A few weeks back on a rainy spring day, getting stir crazy from being indoors too long, the kids and I hopped in a cab and headed across town to to see the Isaac Mizrahi: An Unruly History exhibit. I knew the visit might not be a hit with all the children but my strategy, with kids, is to always keep the museum visits focused and short and then everyone usually enjoys the experience.
The core of the exhibition features iconic designs from the Isaac Mizrahi New York clothing label (1987 – 1998), the “semi-couture” collections (2003 – 2011), and the line for Target (2002 – 2008) – the first designer partnership done with that store. The show is comprised of 42 “looks” that include clothing, hats, jewelry, shoes, accessories, and costumes for the theater, the opera, and the Mark Morris Dance Group. Read more →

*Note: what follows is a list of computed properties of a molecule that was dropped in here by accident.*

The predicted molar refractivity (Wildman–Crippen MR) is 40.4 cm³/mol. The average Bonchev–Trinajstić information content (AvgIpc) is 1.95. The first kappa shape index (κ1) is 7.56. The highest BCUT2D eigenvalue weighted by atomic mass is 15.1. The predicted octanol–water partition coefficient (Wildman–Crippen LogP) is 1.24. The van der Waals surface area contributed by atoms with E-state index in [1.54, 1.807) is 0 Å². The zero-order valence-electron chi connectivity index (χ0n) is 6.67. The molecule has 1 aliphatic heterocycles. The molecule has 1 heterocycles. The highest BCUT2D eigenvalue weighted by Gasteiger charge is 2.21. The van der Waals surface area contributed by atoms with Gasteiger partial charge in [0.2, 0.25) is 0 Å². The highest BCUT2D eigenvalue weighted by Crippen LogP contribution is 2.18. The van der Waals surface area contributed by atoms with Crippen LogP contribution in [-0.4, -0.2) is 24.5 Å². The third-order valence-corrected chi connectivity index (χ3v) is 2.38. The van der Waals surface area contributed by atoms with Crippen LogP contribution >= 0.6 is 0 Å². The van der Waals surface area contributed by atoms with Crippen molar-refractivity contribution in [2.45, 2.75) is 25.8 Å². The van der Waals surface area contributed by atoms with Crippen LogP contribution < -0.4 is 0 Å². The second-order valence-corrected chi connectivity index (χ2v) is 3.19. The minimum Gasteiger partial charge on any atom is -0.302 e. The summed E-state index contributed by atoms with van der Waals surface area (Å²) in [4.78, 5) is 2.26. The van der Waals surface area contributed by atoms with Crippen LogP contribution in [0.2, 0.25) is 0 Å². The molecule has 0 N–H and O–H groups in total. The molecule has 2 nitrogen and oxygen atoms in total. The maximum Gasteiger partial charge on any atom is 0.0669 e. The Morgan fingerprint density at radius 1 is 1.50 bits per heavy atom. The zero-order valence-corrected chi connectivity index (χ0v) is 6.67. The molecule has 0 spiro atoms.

Worth a visit to the Metropolitan Museum, the exhibition – www.metmuseum.org/deathbecomesher – explores the aesthetic development and cultural implications of mourning fashions of the 19th and early 20th centuries. Approximately 30 ensembles, many of which are being exhibited for the first time, reveal the impact of high-fashion standards on the dictates of bereavement rituals as they evolved over a century.
The exhibition is organized chronologically and features mourning dress from 1815 to 1915, primarily from The Costume Institute’s collection. The calendar of bereavement’s evolution and cultural implications are illuminated through women’s clothing and accessories – some fabulous shawls and jewelry – showing the progression of appropriate fabrics from mourning crape/crepe to corded silks, and the later introduction of color with shades of gray and mauve.
On view now at the MET through to February 1, 2015.